Thursday, June 01, 2006

How to defeat the complexity of joint action (or prevent it from defeating you)

In my May 31 post, I talked about the formidable challenges of joint action and decision-making. Joint initiatives are becoming more common, because of the flattening and widening of bureaucratic structures.

While hugely preferable to rigid hierarchy and the accumulation of authority in fewer hands, joint initiatives introduce a number of inter- and intra-organizational factors that can gum up the works before the initiative even gets off the ground.

What are these factors? They fall into two major categories, which have to do with prevailing realities in each of the collaborating organizations. The first of these is a matter of organizational design. Organizations are made up of people and a collection of features—architecture or structure, routines or standard operating procedures (SOPs), and culture. This gives rise to the acronym PARC: People, Architecture, Routines, Culture.

Organizations exist to accomplish things that individuals working independently cannot accomplish. Once the organization is launched, its mission often metamorphoses into something quite different from what the ostensible masters of the organization have in mind. This has to do with varying interpretations of the mission on the part of those who own the organization (in the public-sector, the “owners” are those with institutional or statutory oversight) and those who run it.

Those who run the organization confront an array of operational problems. They develop SOPs, often through trial and error, to deal with these problems. The mission then becomes what is achievable through existing SOPs. Hence PARC—and the bewilderment of outsiders who experience bureaucratic processes, rules, and procedures that appear convoluted and silly. “Organizations do not make sense,” says consultant Geoffrey Bellman. But to at least some of those who carry out the SOPs, the routines make perfect sense.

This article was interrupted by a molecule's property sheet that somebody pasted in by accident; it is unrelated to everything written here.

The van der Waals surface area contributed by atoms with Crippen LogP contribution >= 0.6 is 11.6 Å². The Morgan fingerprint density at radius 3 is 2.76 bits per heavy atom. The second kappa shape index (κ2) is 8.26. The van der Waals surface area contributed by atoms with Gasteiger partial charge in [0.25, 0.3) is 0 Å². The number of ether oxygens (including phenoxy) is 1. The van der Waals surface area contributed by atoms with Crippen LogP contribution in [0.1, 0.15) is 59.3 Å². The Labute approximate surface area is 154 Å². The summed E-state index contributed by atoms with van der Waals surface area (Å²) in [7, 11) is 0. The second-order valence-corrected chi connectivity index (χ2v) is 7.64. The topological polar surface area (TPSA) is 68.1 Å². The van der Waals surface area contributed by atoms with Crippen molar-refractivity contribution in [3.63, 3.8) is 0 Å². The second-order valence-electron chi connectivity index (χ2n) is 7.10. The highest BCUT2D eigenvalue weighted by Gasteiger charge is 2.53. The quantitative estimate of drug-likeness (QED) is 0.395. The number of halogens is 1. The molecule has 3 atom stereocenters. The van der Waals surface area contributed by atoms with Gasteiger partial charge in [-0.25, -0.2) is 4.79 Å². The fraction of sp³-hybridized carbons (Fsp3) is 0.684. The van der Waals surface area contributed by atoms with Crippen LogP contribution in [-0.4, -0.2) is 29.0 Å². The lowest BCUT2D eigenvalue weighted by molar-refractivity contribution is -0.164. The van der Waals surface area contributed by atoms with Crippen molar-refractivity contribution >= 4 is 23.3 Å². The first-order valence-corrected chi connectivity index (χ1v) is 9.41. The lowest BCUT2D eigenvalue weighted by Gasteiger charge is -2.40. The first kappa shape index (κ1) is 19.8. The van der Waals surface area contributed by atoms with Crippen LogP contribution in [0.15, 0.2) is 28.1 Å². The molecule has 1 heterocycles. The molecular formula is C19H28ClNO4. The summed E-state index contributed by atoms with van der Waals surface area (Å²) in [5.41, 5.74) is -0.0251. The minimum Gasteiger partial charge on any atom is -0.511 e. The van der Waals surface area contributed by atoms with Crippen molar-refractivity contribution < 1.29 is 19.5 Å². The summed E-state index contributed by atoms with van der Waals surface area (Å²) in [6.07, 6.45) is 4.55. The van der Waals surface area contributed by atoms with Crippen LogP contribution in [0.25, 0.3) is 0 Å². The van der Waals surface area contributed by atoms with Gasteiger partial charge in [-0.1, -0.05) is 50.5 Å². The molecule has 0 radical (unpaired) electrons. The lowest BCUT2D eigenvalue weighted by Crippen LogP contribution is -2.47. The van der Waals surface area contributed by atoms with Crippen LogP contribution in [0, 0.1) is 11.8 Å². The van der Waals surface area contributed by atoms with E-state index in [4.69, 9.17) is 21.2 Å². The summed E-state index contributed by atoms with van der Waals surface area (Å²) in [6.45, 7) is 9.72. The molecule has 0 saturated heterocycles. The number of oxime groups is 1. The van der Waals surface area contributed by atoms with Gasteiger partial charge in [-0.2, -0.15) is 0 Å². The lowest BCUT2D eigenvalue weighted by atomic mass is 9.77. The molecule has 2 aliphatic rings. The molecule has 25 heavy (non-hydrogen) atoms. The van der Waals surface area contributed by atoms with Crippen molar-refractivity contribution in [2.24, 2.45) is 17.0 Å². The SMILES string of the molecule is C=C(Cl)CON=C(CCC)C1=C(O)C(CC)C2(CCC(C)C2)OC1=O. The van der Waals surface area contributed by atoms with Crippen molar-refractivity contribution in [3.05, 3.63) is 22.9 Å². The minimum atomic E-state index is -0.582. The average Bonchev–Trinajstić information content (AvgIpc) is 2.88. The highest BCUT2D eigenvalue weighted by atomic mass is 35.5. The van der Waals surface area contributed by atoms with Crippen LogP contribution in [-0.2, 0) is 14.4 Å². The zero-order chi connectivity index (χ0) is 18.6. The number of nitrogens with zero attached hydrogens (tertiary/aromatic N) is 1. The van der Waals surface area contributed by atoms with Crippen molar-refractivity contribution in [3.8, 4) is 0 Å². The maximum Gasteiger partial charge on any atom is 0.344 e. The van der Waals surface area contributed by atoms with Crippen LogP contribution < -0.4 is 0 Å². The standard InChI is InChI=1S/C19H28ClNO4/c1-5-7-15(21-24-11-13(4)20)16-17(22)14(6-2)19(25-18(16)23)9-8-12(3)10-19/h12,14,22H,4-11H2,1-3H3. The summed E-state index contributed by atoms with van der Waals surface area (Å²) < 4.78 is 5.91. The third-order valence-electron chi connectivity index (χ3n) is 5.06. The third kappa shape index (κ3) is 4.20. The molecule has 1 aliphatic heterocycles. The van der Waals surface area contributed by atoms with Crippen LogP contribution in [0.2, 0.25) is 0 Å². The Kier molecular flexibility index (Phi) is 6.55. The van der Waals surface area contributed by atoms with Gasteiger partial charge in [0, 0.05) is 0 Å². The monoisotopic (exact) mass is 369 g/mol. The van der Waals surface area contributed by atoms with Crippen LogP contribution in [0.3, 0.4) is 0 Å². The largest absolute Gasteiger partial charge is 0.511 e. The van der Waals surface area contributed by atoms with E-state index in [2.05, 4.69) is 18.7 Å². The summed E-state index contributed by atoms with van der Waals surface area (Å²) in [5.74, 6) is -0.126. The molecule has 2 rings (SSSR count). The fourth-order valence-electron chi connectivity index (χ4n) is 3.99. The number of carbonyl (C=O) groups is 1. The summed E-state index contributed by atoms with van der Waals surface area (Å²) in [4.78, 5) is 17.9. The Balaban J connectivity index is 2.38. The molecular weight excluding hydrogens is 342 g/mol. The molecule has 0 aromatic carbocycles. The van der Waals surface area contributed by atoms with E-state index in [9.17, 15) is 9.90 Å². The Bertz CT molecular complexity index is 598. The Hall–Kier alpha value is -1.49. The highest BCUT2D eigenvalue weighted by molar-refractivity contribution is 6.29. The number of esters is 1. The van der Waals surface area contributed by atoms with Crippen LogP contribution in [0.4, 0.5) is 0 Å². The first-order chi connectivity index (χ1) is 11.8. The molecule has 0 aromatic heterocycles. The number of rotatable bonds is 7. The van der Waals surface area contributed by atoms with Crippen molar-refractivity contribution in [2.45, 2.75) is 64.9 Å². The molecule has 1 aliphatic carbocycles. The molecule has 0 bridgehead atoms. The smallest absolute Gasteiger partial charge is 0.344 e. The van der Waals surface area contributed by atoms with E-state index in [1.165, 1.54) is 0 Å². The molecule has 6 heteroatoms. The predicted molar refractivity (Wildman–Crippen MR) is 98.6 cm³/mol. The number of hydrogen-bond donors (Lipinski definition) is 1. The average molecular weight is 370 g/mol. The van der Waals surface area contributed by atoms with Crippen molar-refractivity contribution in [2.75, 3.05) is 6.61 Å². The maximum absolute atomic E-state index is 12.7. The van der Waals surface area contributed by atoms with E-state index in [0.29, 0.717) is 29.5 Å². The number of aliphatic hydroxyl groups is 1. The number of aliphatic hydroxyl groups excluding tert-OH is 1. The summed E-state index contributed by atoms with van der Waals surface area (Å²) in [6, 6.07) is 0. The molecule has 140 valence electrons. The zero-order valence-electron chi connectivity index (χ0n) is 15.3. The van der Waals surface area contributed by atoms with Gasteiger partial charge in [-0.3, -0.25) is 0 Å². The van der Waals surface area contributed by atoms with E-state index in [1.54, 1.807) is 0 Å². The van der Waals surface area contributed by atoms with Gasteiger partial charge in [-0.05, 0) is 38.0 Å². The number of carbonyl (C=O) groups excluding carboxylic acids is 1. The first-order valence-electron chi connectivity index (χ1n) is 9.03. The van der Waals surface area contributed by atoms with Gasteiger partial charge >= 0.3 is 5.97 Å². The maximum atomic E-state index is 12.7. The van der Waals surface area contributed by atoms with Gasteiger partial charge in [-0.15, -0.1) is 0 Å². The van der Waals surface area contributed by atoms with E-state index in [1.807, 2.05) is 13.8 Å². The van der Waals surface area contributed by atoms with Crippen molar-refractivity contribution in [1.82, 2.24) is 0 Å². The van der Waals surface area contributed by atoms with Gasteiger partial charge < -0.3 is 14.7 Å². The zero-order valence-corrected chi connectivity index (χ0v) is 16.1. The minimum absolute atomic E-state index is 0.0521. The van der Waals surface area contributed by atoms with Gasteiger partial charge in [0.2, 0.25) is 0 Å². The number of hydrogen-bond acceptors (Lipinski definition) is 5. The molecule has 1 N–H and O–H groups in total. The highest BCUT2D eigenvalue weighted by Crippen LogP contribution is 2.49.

The second major factor has to do with office politics. Joint decision-making involves bargaining on the part of players within and between collaborating organizations. Bargaining means navigating through inter- and intra-organizational rivalries—former Pentagon insider Perry Smith identifies eight distinct types of these—in an effort to determine a mutually acceptable course of action.

As you can see, the range of variables is mind-boggling. You could spend a lot of time just listing them. Therefore, to launch a successful joint initiative, you have to work out the kinks in order to develop the operational coherence to fulfill the initiative’s mission.

And how do you do this?

I’ll deal with this question in upcoming posts. Stay tuned.

Wednesday, May 31, 2006

Designing agile organizations

Every manager has run into bureaucratic inertia. Some have complained that getting a bureaucracy to change direction is like turning around an aircraft carrier in a narrow channel. Even more frustrating are the situations in which no one disagrees that things have to change.

So why is organizational change so slow and so painful?

Often it is because organizational units share power over decisions and actions. Collaboration between such units—or across functional areas, or between government departments and agencies, or between countries—becomes an exercise in what some management theorists have called the “complexity of joint action.” With multiple decision-makers, each decision entails some degree of “friction,” which adds time to the process.

In such circumstances it is easily possible for all players to agree on the precise aim of a joint enterprise, and on a blueprint for action—and for the enterprise to grind to a halt in spite of this agreement. What seems obvious and easy is actually extremely convoluted and complex.

For example, I recently worked on a project whose aim was to centralize certain core administrative functions across a vast bureaucracy. It seemed obvious to everyone concerned, from the designers of the project to the implementers and those whose work would be radically transformed, that these moves were necessary and that they would result in big cost savings and better work experiences.

But once we really got into the work, we discovered the range of interdependencies between these seemingly straightforward administrative functions. We identified over 70 individual administrative actions within four major functional areas. We had not initially appreciated that these interdependencies would grow geometrically over time, as more participants became directly involved in the new processes. Nor had we realized the difficulty of obtaining consensus between the major participants. Once we did, our problem-solving focus shifted from more rational organization design to consensus building.

Problems of joint decision and action have become more common, with the advent of more horizontal structures in government bureaucracies. This is not to say we need to return to rigid hierarchy and all the problems it entailed. But a healthy respect for the difficulties of joint action is a pre-requisite for anyone who proposes, designs, or implements such an initiative.